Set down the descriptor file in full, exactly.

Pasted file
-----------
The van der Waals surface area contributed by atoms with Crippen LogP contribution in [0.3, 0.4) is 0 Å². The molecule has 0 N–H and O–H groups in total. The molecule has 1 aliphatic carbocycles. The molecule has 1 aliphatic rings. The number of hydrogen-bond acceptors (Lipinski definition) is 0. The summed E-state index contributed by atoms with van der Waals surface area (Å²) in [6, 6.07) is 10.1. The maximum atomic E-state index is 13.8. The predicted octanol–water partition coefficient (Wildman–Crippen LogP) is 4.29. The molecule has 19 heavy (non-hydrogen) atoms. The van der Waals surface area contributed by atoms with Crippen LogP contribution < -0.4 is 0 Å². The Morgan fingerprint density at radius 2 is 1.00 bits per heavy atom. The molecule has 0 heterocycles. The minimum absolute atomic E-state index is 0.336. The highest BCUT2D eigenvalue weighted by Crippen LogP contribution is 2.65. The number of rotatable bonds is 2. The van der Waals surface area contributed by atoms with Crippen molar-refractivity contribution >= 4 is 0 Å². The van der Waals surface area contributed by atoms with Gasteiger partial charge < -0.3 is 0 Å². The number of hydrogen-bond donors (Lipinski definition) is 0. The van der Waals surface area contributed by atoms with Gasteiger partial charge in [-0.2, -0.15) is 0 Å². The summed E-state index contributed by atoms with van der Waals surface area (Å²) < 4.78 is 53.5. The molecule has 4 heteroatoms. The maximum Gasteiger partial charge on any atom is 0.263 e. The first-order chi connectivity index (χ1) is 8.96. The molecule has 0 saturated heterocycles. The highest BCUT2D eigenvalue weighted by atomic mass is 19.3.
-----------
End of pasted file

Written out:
The van der Waals surface area contributed by atoms with Crippen LogP contribution in [0.3, 0.4) is 0 Å². The molecule has 0 N–H and O–H groups in total. The molecule has 1 aliphatic carbocycles. The molecule has 1 aliphatic rings. The number of hydrogen-bond acceptors (Lipinski definition) is 0. The summed E-state index contributed by atoms with van der Waals surface area (Å²) in [6, 6.07) is 10.1. The maximum atomic E-state index is 13.8. The predicted octanol–water partition coefficient (Wildman–Crippen LogP) is 4.29. The molecule has 19 heavy (non-hydrogen) atoms. The van der Waals surface area contributed by atoms with Crippen LogP contribution < -0.4 is 0 Å². The Morgan fingerprint density at radius 2 is 1.00 bits per heavy atom. The molecule has 0 heterocycles. The minimum absolute atomic E-state index is 0.336. The highest BCUT2D eigenvalue weighted by Crippen LogP contribution is 2.65. The number of rotatable bonds is 2. The van der Waals surface area contributed by atoms with Crippen molar-refractivity contribution >= 4 is 0 Å². The van der Waals surface area contributed by atoms with Gasteiger partial charge < -0.3 is 0 Å². The number of hydrogen-bond donors (Lipinski definition) is 0. The van der Waals surface area contributed by atoms with Gasteiger partial charge in [-0.2, -0.15) is 0 Å². The summed E-state index contributed by atoms with van der Waals surface area (Å²) < 4.78 is 53.5. The molecule has 4 heteroatoms. The maximum Gasteiger partial charge on any atom is 0.263 e. The first-order chi connectivity index (χ1) is 8.96. The molecule has 0 saturated heterocycles. The highest BCUT2D eigenvalue weighted by atomic mass is 19.3.